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20 Apr

Finding meaningful connection with social media friends

Martha Rinehart, MA, LAC, MFT, NCC, our Featured Therapist for April 2018, employs mindfulness-based approach in her practice. If you are interested in therapy with Martha, request an appointment today at our Oxford Valley or Lawrenceville offices.  

There is considerable push back sweeping the country with the “Me Too” anti-sexual harassment movement, the “Never Again,” anti-gun violence movement, Black Lives Matter, the rising clamor for equal pay for women and a livable minimum wage, just to mention a few. People are awake in a way that feels refreshing, optimistic, and empowering. The best part is they are often fighting for the rights of others, not just themselves. This means that they are feeling more connected to one another, more seen, and more heard by those who share their views.

Facebook and other social media platforms are a place for like-minded people to connect in meaningful ways.  It’s also a place where people may feel emboldened to voice their most strident opinions from the safety of their computer screens, and share only their most successful, elegant and favorable selves with their “Friends.”  For those who don’t feel like their lives are so glamorous and exciting, this can be a constant irritating drip of acid that erodes one’s self-worth. The latest post of Facebook is often not fact-based news; we’re never getting the whole story.

All of these factors can make us question the value that these social media platforms bring to our lives. Despite this looming thought, many people still spend hours a day engaging with these apps. As a therapist, it’s my job to help people outgrow harmful patterns, create new habits, and live their healthiest lives. And what the patterns and habits I see emerging around social media worry me.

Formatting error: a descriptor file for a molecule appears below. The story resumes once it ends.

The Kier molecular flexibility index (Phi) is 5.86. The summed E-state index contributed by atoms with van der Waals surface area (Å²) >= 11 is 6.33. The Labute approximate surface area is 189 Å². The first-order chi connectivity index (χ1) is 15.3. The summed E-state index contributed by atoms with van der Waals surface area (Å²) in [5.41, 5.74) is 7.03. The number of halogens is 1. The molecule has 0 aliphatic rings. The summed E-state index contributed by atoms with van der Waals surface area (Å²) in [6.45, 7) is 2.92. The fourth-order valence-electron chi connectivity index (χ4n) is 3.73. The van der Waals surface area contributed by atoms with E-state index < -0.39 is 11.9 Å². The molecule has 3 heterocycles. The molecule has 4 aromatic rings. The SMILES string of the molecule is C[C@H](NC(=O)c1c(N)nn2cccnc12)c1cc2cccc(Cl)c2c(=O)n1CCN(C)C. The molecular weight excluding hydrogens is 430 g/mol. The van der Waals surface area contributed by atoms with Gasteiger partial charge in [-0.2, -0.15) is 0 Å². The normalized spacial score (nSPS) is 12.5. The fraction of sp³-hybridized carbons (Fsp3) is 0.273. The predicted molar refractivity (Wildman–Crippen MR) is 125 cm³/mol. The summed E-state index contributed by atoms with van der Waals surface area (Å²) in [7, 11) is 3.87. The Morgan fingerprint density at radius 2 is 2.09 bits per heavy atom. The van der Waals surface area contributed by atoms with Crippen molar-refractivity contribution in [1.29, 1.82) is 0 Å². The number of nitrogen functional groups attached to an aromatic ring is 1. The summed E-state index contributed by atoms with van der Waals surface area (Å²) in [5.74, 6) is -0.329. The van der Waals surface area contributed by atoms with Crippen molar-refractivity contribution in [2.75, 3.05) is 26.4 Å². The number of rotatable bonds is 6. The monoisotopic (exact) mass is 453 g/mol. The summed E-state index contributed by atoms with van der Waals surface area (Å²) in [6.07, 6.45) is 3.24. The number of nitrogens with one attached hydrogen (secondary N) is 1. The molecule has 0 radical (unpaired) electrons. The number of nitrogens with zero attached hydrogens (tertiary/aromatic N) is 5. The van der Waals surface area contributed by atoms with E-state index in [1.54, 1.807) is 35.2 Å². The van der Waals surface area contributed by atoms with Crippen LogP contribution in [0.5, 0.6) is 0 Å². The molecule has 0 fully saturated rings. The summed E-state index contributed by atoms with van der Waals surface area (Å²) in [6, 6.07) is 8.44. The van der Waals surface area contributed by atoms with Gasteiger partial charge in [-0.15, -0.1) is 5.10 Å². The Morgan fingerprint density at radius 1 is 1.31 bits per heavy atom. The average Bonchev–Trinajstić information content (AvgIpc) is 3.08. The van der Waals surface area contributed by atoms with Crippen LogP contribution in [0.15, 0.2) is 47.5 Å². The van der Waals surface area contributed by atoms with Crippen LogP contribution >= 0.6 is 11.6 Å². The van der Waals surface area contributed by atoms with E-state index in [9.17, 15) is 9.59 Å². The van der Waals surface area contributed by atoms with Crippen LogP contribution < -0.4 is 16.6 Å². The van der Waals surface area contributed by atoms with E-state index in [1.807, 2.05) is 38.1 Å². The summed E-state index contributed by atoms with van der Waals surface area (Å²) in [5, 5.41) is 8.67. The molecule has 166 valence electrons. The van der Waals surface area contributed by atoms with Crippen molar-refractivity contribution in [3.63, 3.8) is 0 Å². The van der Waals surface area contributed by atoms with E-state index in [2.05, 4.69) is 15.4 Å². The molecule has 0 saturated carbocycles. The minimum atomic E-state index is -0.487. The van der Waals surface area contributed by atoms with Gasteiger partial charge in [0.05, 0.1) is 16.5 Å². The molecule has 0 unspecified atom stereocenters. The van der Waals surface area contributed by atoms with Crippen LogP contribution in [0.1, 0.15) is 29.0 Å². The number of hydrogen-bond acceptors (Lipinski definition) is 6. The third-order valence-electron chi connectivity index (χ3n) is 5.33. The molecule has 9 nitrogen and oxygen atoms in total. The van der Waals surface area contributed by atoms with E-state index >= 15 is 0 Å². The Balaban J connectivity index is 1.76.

I’m not advocating that you delete your social media apps because I think they can be the start of meaningful interaction. I am suggesting that you move past the superficial and focus on cultivating real connections. Students at Connecticut Ridgefield High School started an online petition that has quickly grown to more than 150,000 signatures demanding action to reduce gun violence. They turned an online forum into real action that is making a difference. And surely, along the way they’ve made new friends who are similarly passionate about these issues.

So don’t just click “Like,” talk to the people who populate your world– the neighbors, bus drivers, classmates and co-workers, and make a REAL connection. I believe it’s important to engage with those who agree with your point of view and those who don’t. And it is much harder to ignore the real experience and perspective of someone who is standing right in front of you than some comments on a thread.

The next time you’re in a bad mood after looking at something on social media, try this: push back from the computer for a minute and think about moving your center of focus from an internal place (but what about me?) to a more external place (how can I make a difference today?). Ask yourself a few questions:

  • What do I value in others?
  • What makes a good friend?
  • What are the most important lessons learned I’ve learned that I would like to emulate and pass on?
  • What small steps can I take to begin to make a difference in ways that are meaningful to me?

Then see if you don’t feel just a little bit less jealous that your friend is having the vacation of a lifetime in Tahiti, and a little more inspired to act in ways that are both productive and meaningful for you. Because when we operate from our values, we tend to feel we are making a productive contribution to the general good, regardless of our bank account or if we are having a good hair day.  But first we must remember our values – or decide to create some new ones.

 

Martha Rinehart, MA, LAC, MFT, NCC, our Featured Therapist for April 2018, employs mindfulness-based approach in her practice. If you are interested in therapy with Martha, request an appointment today at our Oxford Valley or Lawrenceville offices.  

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